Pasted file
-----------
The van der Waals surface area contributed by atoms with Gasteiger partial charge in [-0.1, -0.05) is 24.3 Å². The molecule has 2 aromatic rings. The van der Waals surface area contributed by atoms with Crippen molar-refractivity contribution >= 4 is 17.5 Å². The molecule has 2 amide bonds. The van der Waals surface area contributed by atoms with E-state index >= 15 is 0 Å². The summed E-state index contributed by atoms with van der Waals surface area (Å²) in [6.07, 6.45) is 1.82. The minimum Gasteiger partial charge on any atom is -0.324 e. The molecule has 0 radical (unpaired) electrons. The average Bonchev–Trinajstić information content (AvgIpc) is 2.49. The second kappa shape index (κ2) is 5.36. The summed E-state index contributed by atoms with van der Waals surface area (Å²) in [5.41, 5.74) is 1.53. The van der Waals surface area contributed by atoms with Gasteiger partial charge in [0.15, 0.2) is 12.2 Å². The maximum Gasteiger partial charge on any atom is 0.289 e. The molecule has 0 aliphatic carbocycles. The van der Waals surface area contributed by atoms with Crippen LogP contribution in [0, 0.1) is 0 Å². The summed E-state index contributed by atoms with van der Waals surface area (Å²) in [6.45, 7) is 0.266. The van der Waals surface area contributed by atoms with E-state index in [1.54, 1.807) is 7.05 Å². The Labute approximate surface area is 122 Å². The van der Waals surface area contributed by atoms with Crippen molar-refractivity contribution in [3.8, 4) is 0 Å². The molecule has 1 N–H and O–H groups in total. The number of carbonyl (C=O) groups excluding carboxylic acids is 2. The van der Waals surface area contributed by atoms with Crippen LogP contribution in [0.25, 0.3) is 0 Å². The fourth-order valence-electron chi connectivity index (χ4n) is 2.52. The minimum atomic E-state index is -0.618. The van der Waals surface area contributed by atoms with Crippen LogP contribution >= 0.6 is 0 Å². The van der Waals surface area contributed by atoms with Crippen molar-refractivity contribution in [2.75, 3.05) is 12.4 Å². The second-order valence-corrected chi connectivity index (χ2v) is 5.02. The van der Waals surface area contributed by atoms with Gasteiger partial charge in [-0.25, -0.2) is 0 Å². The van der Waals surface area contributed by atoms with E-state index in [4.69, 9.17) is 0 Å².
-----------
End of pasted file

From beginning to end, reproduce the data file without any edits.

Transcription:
The van der Waals surface area contributed by atoms with Gasteiger partial charge in [-0.1, -0.05) is 24.3 Å². The molecule has 2 aromatic rings. The van der Waals surface area contributed by atoms with Crippen molar-refractivity contribution >= 4 is 17.5 Å². The molecule has 2 amide bonds. The van der Waals surface area contributed by atoms with E-state index >= 15 is 0 Å². The summed E-state index contributed by atoms with van der Waals surface area (Å²) in [6.07, 6.45) is 1.82. The minimum Gasteiger partial charge on any atom is -0.324 e. The molecule has 0 radical (unpaired) electrons. The average Bonchev–Trinajstić information content (AvgIpc) is 2.49. The second kappa shape index (κ2) is 5.36. The summed E-state index contributed by atoms with van der Waals surface area (Å²) in [5.41, 5.74) is 1.53. The van der Waals surface area contributed by atoms with Gasteiger partial charge in [0.15, 0.2) is 12.2 Å². The maximum Gasteiger partial charge on any atom is 0.289 e. The molecule has 0 aliphatic carbocycles. The van der Waals surface area contributed by atoms with Crippen LogP contribution in [0, 0.1) is 0 Å². The summed E-state index contributed by atoms with van der Waals surface area (Å²) in [6.45, 7) is 0.266. The van der Waals surface area contributed by atoms with E-state index in [1.54, 1.807) is 7.05 Å². The Labute approximate surface area is 122 Å². The van der Waals surface area contributed by atoms with Crippen molar-refractivity contribution in [3.8, 4) is 0 Å². The molecule has 1 N–H and O–H groups in total. The number of carbonyl (C=O) groups excluding carboxylic acids is 2. The van der Waals surface area contributed by atoms with Crippen LogP contribution in [0.25, 0.3) is 0 Å². The fourth-order valence-electron chi connectivity index (χ4n) is 2.52. The minimum atomic E-state index is -0.618. The van der Waals surface area contributed by atoms with Crippen LogP contribution >= 0.6 is 0 Å². The van der Waals surface area contributed by atoms with Crippen molar-refractivity contribution in [2.75, 3.05) is 12.4 Å². The second-order valence-corrected chi connectivity index (χ2v) is 5.02. The van der Waals surface area contributed by atoms with Gasteiger partial charge in [-0.25, -0.2) is 0 Å². The van der Waals surface area contributed by atoms with E-state index in [4.69, 9.17) is 0 Å².